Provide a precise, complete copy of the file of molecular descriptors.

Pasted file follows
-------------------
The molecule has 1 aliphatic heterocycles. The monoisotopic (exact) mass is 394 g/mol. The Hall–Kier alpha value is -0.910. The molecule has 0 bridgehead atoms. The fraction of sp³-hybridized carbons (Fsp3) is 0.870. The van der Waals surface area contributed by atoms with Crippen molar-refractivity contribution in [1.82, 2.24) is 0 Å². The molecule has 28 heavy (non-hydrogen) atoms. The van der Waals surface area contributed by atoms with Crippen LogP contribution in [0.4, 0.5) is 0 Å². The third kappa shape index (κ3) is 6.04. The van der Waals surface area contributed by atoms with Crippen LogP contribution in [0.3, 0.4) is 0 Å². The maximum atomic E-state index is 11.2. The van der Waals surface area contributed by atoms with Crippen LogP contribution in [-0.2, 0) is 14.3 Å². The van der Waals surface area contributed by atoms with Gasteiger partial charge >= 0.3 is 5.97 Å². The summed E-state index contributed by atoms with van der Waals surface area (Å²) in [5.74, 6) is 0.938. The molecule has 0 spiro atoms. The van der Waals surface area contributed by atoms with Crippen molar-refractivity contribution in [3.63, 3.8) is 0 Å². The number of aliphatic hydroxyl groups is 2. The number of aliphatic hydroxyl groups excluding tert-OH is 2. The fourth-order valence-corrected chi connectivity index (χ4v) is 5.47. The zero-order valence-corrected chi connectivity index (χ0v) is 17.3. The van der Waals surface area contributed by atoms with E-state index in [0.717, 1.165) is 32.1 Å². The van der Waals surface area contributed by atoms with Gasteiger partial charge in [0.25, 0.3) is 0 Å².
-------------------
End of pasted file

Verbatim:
The molecule has 1 aliphatic heterocycles. The monoisotopic (exact) mass is 394 g/mol. The Hall–Kier alpha value is -0.910. The molecule has 0 bridgehead atoms. The fraction of sp³-hybridized carbons (Fsp3) is 0.870. The van der Waals surface area contributed by atoms with Crippen molar-refractivity contribution in [1.82, 2.24) is 0 Å². The molecule has 28 heavy (non-hydrogen) atoms. The van der Waals surface area contributed by atoms with Crippen LogP contribution in [0.4, 0.5) is 0 Å². The third kappa shape index (κ3) is 6.04. The van der Waals surface area contributed by atoms with Crippen LogP contribution in [0.3, 0.4) is 0 Å². The maximum atomic E-state index is 11.2. The van der Waals surface area contributed by atoms with Crippen LogP contribution in [-0.2, 0) is 14.3 Å². The van der Waals surface area contributed by atoms with Gasteiger partial charge >= 0.3 is 5.97 Å². The summed E-state index contributed by atoms with van der Waals surface area (Å²) in [5.74, 6) is 0.938. The molecule has 0 spiro atoms. The van der Waals surface area contributed by atoms with Crippen molar-refractivity contribution in [3.63, 3.8) is 0 Å². The number of aliphatic hydroxyl groups is 2. The number of aliphatic hydroxyl groups excluding tert-OH is 2. The fourth-order valence-corrected chi connectivity index (χ4v) is 5.47. The zero-order valence-corrected chi connectivity index (χ0v) is 17.3. The van der Waals surface area contributed by atoms with E-state index in [0.717, 1.165) is 32.1 Å². The van der Waals surface area contributed by atoms with Gasteiger partial charge in [0.25, 0.3) is 0 Å².